Treatment of Burn and Surgical Wounds With Recombinant Human Tropoelastin Produces New Elastin Fibers in Scars

  title={Treatment of Burn and Surgical Wounds With Recombinant Human Tropoelastin Produces New Elastin Fibers in Scars},
  author={Hua Xie and Lisa D Lucchesi and Bo Zheng and Elena R. Ladich and Teresa J Pineda and Rose Merten and Cynthia Gregory and Michael J. Rutten and Kenton Gregory},
  journal={Journal of Burn Care \& Research},
Tropoelastin (TE), the soluble precursor of insoluble elastin fibers, is produced in minimal amounts in adults. Burn injuries result in inflexible collagen-rich scars because of lack of elastin fiber formation. We studied the feasibility of using recombinant human tropoelastin to enable elastin fiber production in burn and surgical scars to improve skin flexibility. In a swine hypertrophic burn scar model, normal skin and 3 × 3-cm2 partial thickness thermal burns underwent dermatome resection… 
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The aim of this review is to highlight how tissue engineering and regenerative medicine strategies are being used to address the unique challenges of burn wound healing and define the current gaps in care for both partial- and full-thickness burn injuries.
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MicroRNA‐21 promotes wound healing via the Smad7‐Smad2/3‐Elastin pathway
Elastic fibers in orthopedics: Form and function in tendons and ligaments, clinical implications, and future directions
An overview of the role of elastic fibers in musculoskeletal tissue is provided, current knowledge of the orthopedic manifestations of elastic fiber abnormalities is summarized, and opportunities for future investigation and clinical application are identified.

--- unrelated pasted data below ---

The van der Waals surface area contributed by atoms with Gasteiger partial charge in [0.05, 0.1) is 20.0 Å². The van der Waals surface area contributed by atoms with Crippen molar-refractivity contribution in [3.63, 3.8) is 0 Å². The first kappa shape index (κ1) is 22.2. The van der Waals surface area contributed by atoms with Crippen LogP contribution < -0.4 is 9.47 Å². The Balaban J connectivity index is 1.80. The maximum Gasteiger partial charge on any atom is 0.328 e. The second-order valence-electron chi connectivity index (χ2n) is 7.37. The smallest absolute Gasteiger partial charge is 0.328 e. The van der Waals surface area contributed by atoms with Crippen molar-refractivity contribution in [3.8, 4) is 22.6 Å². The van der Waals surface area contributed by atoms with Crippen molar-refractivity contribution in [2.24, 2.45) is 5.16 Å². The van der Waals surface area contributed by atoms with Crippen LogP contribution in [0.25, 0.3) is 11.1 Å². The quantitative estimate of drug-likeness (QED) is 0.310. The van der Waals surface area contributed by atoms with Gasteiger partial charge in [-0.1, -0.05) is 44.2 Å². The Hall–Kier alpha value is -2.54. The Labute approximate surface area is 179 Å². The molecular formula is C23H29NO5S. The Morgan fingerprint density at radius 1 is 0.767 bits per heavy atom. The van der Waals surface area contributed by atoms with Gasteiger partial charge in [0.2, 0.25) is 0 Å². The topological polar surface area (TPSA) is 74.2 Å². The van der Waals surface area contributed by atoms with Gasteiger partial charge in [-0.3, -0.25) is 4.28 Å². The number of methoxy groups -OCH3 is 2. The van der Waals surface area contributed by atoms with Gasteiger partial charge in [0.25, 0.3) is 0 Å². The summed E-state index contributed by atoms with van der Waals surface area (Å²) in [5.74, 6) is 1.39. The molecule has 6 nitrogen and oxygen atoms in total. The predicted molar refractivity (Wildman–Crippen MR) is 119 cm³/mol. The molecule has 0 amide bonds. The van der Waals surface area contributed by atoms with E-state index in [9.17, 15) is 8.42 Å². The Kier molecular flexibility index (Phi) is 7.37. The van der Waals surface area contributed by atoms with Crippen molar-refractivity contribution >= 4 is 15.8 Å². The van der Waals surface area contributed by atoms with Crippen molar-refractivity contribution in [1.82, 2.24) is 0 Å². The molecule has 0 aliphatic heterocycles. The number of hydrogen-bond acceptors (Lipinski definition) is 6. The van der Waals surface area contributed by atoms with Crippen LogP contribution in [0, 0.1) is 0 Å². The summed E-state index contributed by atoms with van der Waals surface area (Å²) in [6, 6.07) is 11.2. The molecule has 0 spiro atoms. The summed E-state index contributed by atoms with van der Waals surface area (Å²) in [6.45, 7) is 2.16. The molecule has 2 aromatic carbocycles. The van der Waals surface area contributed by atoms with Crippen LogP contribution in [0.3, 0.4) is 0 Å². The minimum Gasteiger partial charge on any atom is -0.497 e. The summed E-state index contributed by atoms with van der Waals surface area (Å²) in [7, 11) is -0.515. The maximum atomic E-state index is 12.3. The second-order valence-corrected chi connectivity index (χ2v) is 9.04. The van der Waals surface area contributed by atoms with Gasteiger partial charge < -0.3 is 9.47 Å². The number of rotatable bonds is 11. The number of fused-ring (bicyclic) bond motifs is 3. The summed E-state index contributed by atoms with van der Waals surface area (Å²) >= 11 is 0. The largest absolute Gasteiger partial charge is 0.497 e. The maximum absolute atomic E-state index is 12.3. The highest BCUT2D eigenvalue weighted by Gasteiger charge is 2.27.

Percutaneous collagen induction therapy: an alternative treatment for burn scars.
Severe burn injuries and the role of elastin in the design of dermal substitutes.
Dermal substitutes intended to replace damaged dermal tissue in severe burn injuries have the potential to decrease wound contraction, improve scar appearance and functionality, and contribute to wound healing outcomes through a combination of elastin's mechanical and cell signaling properties.
Tropoelastin Incorporation into a Dermal Regeneration Template Promotes Wound Angiogenesis
It is shown here that by incorporating the human elastic protein tropoelastin into a dermal regeneration template (TDRT) the authors can promote angiogenesis in wound healing and have the potential to promote wound repair through enhanced vascularization.
Extracellular matrix characterization during healing of full-thickness wounds treated with a collagen/elastin dermal substitute shows improved skin regeneration in pigs.
The results suggest that the biodegradable dermal matrix served as a template for dermal tissue regeneration, allowed faster regeneration, and improved the quality of healing in large full-thickness skin defects.
Extracellular matrix molecules implicated in hypertrophic and keloid scarring
If the mechanisms of raised dermal scar formation are to be elucidated and effective therapeutic treatments developed, an integrated approach to research is required, focussing on the interactions between ECM molecules, regulatory elements and pathways.
Fibrillin‐1 and elastin are differentially expressed in hypertrophic scars and keloids
It is shown that the distribution of fibrillin‐1 and elastin is disrupted in all kinds of scars analyzed, but there are two patterns: one for normal scars and another for excessive scars.
Review of the female Duroc/Yorkshire pig model of human fibroproliferative scarring
Hypertrophic scarring after burns is an unsolved problem and remains as devastating today as it was in the 40s and it may be that the main reason for this is the lack of an accepted, useful animal
Extracellular Matrix and Dermal Fibroblast Function in the Healing Wound.
Once thought of as neutral structural proteins, these molecules are now known to directly influence many aspects of cellular wound healing, as demonstrated by the use of acellular dermal matrices, tissue scaffolds, and wound dressings or topical products bearing ECM proteins such as collagen, hyaluronan (HA), or elastin.
Comparison between human fetal and adult skin
Most of the differences between fetal and adult skin were found at the level of dermal extracellular matrix molecules expression, suggesting that dermal components are important in fetal scarless healing.